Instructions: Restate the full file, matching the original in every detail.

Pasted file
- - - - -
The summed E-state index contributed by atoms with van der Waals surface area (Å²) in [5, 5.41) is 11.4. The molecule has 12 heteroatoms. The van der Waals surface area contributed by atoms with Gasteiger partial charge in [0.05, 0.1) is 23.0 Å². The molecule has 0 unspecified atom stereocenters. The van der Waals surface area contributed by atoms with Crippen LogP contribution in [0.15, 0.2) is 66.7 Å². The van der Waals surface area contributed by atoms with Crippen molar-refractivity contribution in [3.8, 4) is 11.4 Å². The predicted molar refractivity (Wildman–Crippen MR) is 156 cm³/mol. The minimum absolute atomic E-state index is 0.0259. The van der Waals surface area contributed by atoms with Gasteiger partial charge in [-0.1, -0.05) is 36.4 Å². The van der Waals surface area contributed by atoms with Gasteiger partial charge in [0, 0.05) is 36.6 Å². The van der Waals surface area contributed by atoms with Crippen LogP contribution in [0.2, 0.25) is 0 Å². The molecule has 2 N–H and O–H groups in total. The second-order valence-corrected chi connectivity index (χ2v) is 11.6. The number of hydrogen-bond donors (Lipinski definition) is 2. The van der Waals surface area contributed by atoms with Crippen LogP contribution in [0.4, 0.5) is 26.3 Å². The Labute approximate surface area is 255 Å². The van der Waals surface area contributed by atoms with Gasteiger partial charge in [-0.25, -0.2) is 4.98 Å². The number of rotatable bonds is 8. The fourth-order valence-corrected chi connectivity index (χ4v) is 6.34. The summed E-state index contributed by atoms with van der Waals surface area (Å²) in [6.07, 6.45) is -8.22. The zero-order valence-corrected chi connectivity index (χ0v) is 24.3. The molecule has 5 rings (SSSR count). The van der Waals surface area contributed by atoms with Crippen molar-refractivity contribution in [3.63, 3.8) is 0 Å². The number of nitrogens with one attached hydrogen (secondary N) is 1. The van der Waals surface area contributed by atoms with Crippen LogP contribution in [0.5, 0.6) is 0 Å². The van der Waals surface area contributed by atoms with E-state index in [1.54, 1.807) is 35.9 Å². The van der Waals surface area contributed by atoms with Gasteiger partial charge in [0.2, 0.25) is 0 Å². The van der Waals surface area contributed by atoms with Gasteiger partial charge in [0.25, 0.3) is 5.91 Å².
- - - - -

The summed E-state index contributed by atoms with van der Waals surface area (Å²) in [5, 5.41) is 11.4. The molecule has 12 heteroatoms. The van der Waals surface area contributed by atoms with Gasteiger partial charge in [0.05, 0.1) is 23.0 Å². The molecule has 0 unspecified atom stereocenters. The van der Waals surface area contributed by atoms with Crippen LogP contribution in [0.15, 0.2) is 66.7 Å². The van der Waals surface area contributed by atoms with Crippen molar-refractivity contribution in [3.8, 4) is 11.4 Å². The predicted molar refractivity (Wildman–Crippen MR) is 156 cm³/mol. The minimum absolute atomic E-state index is 0.0259. The van der Waals surface area contributed by atoms with Gasteiger partial charge in [-0.1, -0.05) is 36.4 Å². The van der Waals surface area contributed by atoms with Gasteiger partial charge in [0, 0.05) is 36.6 Å². The van der Waals surface area contributed by atoms with Crippen LogP contribution in [0.2, 0.25) is 0 Å². The molecule has 2 N–H and O–H groups in total. The second-order valence-corrected chi connectivity index (χ2v) is 11.6. The number of hydrogen-bond donors (Lipinski definition) is 2. The van der Waals surface area contributed by atoms with Crippen LogP contribution in [0.4, 0.5) is 26.3 Å². The Labute approximate surface area is 255 Å². The van der Waals surface area contributed by atoms with Gasteiger partial charge in [-0.25, -0.2) is 4.98 Å². The number of rotatable bonds is 8. The fourth-order valence-corrected chi connectivity index (χ4v) is 6.34. The summed E-state index contributed by atoms with van der Waals surface area (Å²) in [6.07, 6.45) is -8.22. The zero-order valence-corrected chi connectivity index (χ0v) is 24.3. The molecule has 5 rings (SSSR count). The van der Waals surface area contributed by atoms with Crippen molar-refractivity contribution in [3.63, 3.8) is 0 Å². The number of nitrogens with one attached hydrogen (secondary N) is 1. The van der Waals surface area contributed by atoms with Crippen LogP contribution in [0.5, 0.6) is 0 Å². The van der Waals surface area contributed by atoms with E-state index in [1.54, 1.807) is 35.9 Å². The van der Waals surface area contributed by atoms with Gasteiger partial charge in [0.2, 0.25) is 0 Å². The van der Waals surface area contributed by atoms with Gasteiger partial charge in [0.25, 0.3) is 5.91 Å².